Program Co-ordinator: Dr. P. Ayres, Associate Dean of Arts (Undergraduate)
This major program would be most beneficial for students who have completed the Diploma in Police Studies, for experienced police officers and for others working in a policing environment, and for those interested in any aspect of policing, corrections or law enforcement, who wish to obtain a university degree. Whereas students who successfully complete the Diploma in Police Studies Program are guaranteed probationary employment with the Royal Newfoundland Constabulary (RNC), no such arrangement exists with regard to those students admitted to the proposed major in Police Studies.
This major program is intended to promote critical thinking about social issues to those working in a policing environment.
This multi-disciplinary Major in Police Studies program is offered to candidates for the Degree of Bachelor of Arts (B.A.). It is offered in conjunction with a minor in a single discipline. In order to be awarded a B.A. with a Major in Police Studies, candidates must complete all the requirements of the B.A. as outlined under Regulations for the General Degree of Bachelor of Arts. Candidates should contact the Program Coordinator by June 1st for Fall admission and by October 1st for Winter to discuss the planning of their program.
As is the case with any multi-disciplinary program, it is the students' responsibility to ensure that they have the necessary prerequisites to complete the program. For purposes of entry into the courses offered by participating departments, heads will be asked to make every effort to offer places to these students as early as possible in the registration process.
Students must have:
Students who major in Police Studies shall complete a minimum of 36 credit hours in courses which shall include the following:
Students are required to complete an additional 27 credit hours in at least three different disciplines and chosen from the list below including:
a maximum of 6 credit hours at the 1000 level;
a maximum of 9 additional credit hours at the 2000 level;
a minimum of 9 additional credit hours at the 3000 level or above; and
a minimum of 3 additional credit hours at the 4000 level.
- Elective Courses:
- Courses may be selected from the following list, and/or as approved by the Program Coordinator.
- Archaeology 2492
- Business 1000, 1101, the former 1201, 2000, 2102, 2301, 3320, 4320
- Economics 3150
- English 2010, 2700
- Education 3255, 3620, 4240, 4260, 4420
- Folklore 2230
- History 3120, 3560, 3813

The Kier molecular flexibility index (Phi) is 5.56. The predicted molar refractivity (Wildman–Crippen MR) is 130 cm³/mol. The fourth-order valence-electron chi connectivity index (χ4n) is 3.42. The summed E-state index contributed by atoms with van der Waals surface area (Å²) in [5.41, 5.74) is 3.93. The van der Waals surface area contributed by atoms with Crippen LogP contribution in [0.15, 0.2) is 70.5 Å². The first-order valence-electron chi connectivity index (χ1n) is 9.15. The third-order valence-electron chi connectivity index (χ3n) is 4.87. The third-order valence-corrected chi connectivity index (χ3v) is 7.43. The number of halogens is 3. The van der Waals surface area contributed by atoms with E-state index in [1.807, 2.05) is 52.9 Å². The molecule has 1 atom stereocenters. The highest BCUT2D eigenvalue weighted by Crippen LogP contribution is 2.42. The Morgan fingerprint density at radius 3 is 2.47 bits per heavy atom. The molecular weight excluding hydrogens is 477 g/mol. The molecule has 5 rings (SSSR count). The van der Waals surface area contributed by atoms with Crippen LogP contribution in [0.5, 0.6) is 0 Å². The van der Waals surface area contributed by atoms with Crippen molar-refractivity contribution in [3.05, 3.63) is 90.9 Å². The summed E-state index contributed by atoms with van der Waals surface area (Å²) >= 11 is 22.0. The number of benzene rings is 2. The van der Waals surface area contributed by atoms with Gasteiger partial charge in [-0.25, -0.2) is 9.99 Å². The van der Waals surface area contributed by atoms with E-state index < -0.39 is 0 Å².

- Human Kinetics and Recreation 1000, 1001, 2005, 4330
- Law and Society 2000, 4000
- Philosophy 2802, 2810
- Police Studies 3200
- Political Science 1000, 1010, 2710, 3521, 3720, 3741, 3780, 3791
- Psychology 2010, 2011, 2100, 2120, 2150, 2440, 2540, 2610, 2800, 2810, 3533, 3640
- Religious Studies 2350, 2610, 2810, 3650
- Social Work 1710, 2510, 2520, 2700, 3310
- Sociology/Anthropology 2210, 2230, 2260, 2270, 2350, 3100, 3120, 3180, 3240, 3314, 3318
- Sociology 3040, 3306, 3290, 3395, 3731, 4095, 4130, 4210, 4212
- Statistics 2500, 2501
- Women's Studies 1000, 2000, 2005
1. The normal departmental prerequisites are applicable, but Department Heads may waive course prerequisites in cases where alternate preparation can be demonstrated.
2. Previous specialized police training may be approved for unspecified credits which may be applied to the elective requirements of the Major in Police Studies only.
An Introduction to Policing in Canada
will examine the organization of policing, its mandate and operation. It will provide an overview of the history and development of policing in Canada; examples from Newfoundland and Labrador will be used where appropriate. It will discuss the various roles and responsibilities of the police in society. It will explore the issue by police decision making, the exercise of police powers, and the use of discretion by police officers. Several other issues relating to policing will be discussed including police recruitment and training, the professional role of the police, stress on the job and policing in a diverse society.
Crime Victims and Policing
will provide an opportunity to explore contemporary victim issues, in particular, as they relate to enhancing police response and sensitivity to the needs of victims. The course will explore different types of victimization, encourage critical analysis and understanding of the impact of the CJS on victims and the role of the victim in bringing about progressive and positive changes in the CJS. It will consider recent legislative developments, programs, services and emerging issues and discuss how victim engagement can promote public confidence in the administration of justice.
is a part-time unpaid placement with a police department, Provincial Corrections, or various areas of the Department of Justice including the Sheriff's Office and Correctional Facilities. The number of openings varies and admission to the course is selective and competitive. Placements are for 12 weeks, eight hours a week, in addition to a regularly scheduled class meeting.
Advanced Issues in Policing
provides in depth discussion of various aspects of policing. It will discuss how social, economic and political factors influence the challenges of policing in a democratic society. It will look at police powers of arrest, search and release and how they are affected by the Charter of Rights and Freedoms. The different types of offences found in the Criminal Code and the special knowledge required to police them will be covered. The course will consider the use of police discretion, police misconduct and accountability and ethics in policing. It will also look at officer safety and stress in the work place. Several special topics related to policing will be discussed including: policing persons with mental illness, policing drug related offences, and policing racially diverse communities.